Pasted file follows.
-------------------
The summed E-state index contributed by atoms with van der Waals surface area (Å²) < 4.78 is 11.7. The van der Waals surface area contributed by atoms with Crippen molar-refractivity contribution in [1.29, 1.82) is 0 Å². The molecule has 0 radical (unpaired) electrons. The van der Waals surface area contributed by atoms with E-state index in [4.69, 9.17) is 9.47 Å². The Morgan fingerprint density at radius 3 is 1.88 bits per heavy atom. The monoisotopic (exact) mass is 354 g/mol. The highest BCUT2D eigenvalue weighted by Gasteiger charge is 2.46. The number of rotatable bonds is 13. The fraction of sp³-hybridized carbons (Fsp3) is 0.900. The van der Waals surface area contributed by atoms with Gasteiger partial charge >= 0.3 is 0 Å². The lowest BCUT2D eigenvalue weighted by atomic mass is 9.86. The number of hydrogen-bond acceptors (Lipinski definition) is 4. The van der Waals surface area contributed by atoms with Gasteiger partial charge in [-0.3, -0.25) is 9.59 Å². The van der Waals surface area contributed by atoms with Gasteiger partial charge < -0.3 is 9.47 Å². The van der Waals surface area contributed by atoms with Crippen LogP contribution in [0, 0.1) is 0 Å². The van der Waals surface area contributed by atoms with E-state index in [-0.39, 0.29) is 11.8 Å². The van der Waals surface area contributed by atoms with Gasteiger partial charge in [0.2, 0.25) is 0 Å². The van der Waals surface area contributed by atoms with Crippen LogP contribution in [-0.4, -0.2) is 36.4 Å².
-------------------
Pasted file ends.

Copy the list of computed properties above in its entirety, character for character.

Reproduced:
The summed E-state index contributed by atoms with van der Waals surface area (Å²) < 4.78 is 11.7. The van der Waals surface area contributed by atoms with Crippen molar-refractivity contribution in [1.29, 1.82) is 0 Å². The molecule has 0 radical (unpaired) electrons. The van der Waals surface area contributed by atoms with E-state index in [4.69, 9.17) is 9.47 Å². The Morgan fingerprint density at radius 3 is 1.88 bits per heavy atom. The monoisotopic (exact) mass is 354 g/mol. The highest BCUT2D eigenvalue weighted by Gasteiger charge is 2.46. The number of rotatable bonds is 13. The fraction of sp³-hybridized carbons (Fsp3) is 0.900. The van der Waals surface area contributed by atoms with Gasteiger partial charge >= 0.3 is 0 Å². The lowest BCUT2D eigenvalue weighted by atomic mass is 9.86. The number of hydrogen-bond acceptors (Lipinski definition) is 4. The van der Waals surface area contributed by atoms with Gasteiger partial charge in [-0.3, -0.25) is 9.59 Å². The van der Waals surface area contributed by atoms with Gasteiger partial charge < -0.3 is 9.47 Å². The van der Waals surface area contributed by atoms with Crippen LogP contribution in [0, 0.1) is 0 Å². The van der Waals surface area contributed by atoms with E-state index in [-0.39, 0.29) is 11.8 Å². The van der Waals surface area contributed by atoms with Gasteiger partial charge in [0.2, 0.25) is 0 Å². The van der Waals surface area contributed by atoms with Crippen LogP contribution in [-0.4, -0.2) is 36.4 Å².